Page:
|Title:||New Botryosphaeriaceae fruit rot of mango in Taiwan: identification and pathogenicity||Authors:||Hui-Fang Ni
|Keywords:||Botryosphaeriaceae;Fruit rot;Mango||Issue Date:||Oct-2012||Publisher:||Springer||Journal Volume:||53||Journal Issue:||4||Start page/Pages:||467-478||Source:||Botanical Studies||Abstract:||
Mango is an important fruit crop in Taiwan. Recently, severe fruit rot disease was found frequently on harvested mango fruits. To monitor the incidence of disease and to characterize the causal agent, we performed a field survey in the major mango-producing areas of southern Taiwan, including Guntain, Fanshan, and Yujing, during 2009-2011. The results showed a disease incidence ranging from 18.7% to 58.1%, with those of Guntain significantly greater than the incidence found in Yujing and Fanshan. Based on morphological characteristics and nucleotide sequences of the internal transcribed spacer (ITS), beta-tubulin gene (TUB) and elongation factor 1-alpha (EF1-alpha) gene, we identified four Botryosphaeriaceae species, including Fusicoccum aesculi, Neofusicoccum mangiferae, N. parvum, and Lasiodiplodia theobromae. Pathogenicity tests indicated that all of these fungal species were pathogenic to harvested mango fruits, and L. theobromae was the most aggressive pathogen. Moreover, when attached, immature mango fruits were inoculated with conidia of Botryosphaeriaceae species, disease symptoms characteristic of fruit rot appeared on the fruits after harvest and ripening. These findings indicated that L. theobromae, F aesculi, N. mangiferae, and N. parvum were all causal agents of the new fruit rot of mango. Furthermore, their conidia may serve as important sources of inocula causing fruit rot disease in mango orchards.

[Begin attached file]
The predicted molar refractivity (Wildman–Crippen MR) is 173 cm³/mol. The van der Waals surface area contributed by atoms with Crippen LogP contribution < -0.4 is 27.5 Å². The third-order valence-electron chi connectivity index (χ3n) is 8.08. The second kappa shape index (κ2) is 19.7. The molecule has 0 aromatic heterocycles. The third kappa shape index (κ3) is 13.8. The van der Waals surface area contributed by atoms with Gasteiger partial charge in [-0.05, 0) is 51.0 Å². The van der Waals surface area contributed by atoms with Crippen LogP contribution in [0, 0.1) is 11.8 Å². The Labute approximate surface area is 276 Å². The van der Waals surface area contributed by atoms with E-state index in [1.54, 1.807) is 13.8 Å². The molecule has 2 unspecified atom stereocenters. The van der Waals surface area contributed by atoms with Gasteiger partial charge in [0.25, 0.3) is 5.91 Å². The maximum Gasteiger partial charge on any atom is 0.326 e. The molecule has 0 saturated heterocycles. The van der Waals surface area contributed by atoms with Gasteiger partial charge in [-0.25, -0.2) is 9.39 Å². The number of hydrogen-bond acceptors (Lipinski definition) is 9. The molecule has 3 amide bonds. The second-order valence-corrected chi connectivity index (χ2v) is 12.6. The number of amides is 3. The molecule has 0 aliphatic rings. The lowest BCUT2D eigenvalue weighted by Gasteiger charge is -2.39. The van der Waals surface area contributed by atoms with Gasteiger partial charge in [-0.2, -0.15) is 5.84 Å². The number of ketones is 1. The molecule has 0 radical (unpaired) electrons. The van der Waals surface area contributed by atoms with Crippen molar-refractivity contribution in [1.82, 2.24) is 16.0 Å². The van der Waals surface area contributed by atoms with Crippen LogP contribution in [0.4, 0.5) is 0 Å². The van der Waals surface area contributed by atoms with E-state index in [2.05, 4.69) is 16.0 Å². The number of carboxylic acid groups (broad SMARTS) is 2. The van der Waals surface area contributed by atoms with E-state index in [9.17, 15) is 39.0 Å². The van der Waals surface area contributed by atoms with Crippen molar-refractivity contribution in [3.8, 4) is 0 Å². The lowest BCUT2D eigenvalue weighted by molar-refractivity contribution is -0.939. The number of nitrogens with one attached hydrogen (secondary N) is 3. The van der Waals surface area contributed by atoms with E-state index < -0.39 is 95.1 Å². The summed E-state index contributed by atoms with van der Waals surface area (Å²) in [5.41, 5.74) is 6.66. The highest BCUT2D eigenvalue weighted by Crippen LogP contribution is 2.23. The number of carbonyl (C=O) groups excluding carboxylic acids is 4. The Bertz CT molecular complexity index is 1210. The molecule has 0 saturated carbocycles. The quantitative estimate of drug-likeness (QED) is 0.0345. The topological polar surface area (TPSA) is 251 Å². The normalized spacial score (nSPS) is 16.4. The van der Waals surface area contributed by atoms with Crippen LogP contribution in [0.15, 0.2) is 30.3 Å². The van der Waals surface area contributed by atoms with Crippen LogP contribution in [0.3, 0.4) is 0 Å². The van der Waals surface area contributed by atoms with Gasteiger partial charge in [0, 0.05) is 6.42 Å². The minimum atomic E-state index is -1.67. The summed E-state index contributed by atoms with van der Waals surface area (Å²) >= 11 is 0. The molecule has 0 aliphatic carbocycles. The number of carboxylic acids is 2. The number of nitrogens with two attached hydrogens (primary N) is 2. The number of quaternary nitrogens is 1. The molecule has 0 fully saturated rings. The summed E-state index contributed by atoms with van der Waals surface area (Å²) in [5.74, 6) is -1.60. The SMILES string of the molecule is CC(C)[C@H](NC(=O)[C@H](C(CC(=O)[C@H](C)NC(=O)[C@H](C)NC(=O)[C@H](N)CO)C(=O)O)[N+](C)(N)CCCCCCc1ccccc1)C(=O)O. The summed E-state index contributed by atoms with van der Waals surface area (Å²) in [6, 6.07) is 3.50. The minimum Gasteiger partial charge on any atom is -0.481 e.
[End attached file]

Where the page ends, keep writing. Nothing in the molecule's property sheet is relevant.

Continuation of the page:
|Appears in Collections:||SCI期刊|
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